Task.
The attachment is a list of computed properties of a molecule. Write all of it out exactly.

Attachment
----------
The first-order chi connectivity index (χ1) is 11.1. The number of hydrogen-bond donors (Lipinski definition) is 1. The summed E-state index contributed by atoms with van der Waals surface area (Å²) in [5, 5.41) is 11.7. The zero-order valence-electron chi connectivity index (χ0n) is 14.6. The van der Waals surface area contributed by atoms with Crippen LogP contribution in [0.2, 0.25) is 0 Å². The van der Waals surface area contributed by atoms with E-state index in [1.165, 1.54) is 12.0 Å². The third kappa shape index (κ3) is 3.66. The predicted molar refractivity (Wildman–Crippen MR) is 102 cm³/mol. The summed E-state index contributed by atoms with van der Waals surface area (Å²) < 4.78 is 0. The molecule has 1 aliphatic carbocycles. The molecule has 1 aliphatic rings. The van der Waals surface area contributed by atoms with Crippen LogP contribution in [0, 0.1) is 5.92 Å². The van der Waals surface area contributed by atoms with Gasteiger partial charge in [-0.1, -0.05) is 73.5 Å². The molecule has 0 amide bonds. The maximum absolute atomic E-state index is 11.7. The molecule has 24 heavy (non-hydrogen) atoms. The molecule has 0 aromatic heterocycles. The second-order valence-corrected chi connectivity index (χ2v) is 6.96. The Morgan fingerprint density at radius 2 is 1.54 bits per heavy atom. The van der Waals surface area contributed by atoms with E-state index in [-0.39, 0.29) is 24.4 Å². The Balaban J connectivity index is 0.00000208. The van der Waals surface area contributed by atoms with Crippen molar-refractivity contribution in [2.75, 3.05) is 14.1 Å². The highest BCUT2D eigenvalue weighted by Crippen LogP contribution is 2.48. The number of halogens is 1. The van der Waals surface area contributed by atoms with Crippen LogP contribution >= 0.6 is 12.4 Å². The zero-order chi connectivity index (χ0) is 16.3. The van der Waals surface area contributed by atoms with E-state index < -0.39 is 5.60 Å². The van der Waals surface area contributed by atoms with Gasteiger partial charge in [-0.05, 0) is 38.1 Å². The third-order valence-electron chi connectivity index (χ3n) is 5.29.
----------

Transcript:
The first-order chi connectivity index (χ1) is 11.1. The number of hydrogen-bond donors (Lipinski definition) is 1. The summed E-state index contributed by atoms with van der Waals surface area (Å²) in [5, 5.41) is 11.7. The zero-order valence-electron chi connectivity index (χ0n) is 14.6. The van der Waals surface area contributed by atoms with Crippen LogP contribution in [0.2, 0.25) is 0 Å². The van der Waals surface area contributed by atoms with E-state index in [1.165, 1.54) is 12.0 Å². The third kappa shape index (κ3) is 3.66. The predicted molar refractivity (Wildman–Crippen MR) is 102 cm³/mol. The summed E-state index contributed by atoms with van der Waals surface area (Å²) < 4.78 is 0. The molecule has 1 aliphatic carbocycles. The molecule has 1 aliphatic rings. The van der Waals surface area contributed by atoms with Crippen LogP contribution in [0, 0.1) is 5.92 Å². The van der Waals surface area contributed by atoms with Gasteiger partial charge in [-0.1, -0.05) is 73.5 Å². The molecule has 0 amide bonds. The maximum absolute atomic E-state index is 11.7. The molecule has 24 heavy (non-hydrogen) atoms. The molecule has 0 aromatic heterocycles. The second-order valence-corrected chi connectivity index (χ2v) is 6.96. The Morgan fingerprint density at radius 2 is 1.54 bits per heavy atom. The van der Waals surface area contributed by atoms with E-state index in [-0.39, 0.29) is 24.4 Å². The Balaban J connectivity index is 0.00000208. The van der Waals surface area contributed by atoms with Crippen molar-refractivity contribution in [2.75, 3.05) is 14.1 Å². The highest BCUT2D eigenvalue weighted by Crippen LogP contribution is 2.48. The number of halogens is 1. The van der Waals surface area contributed by atoms with Crippen LogP contribution >= 0.6 is 12.4 Å². The zero-order chi connectivity index (χ0) is 16.3. The van der Waals surface area contributed by atoms with E-state index < -0.39 is 5.60 Å². The van der Waals surface area contributed by atoms with Gasteiger partial charge in [-0.05, 0) is 38.1 Å². The third-order valence-electron chi connectivity index (χ3n) is 5.29.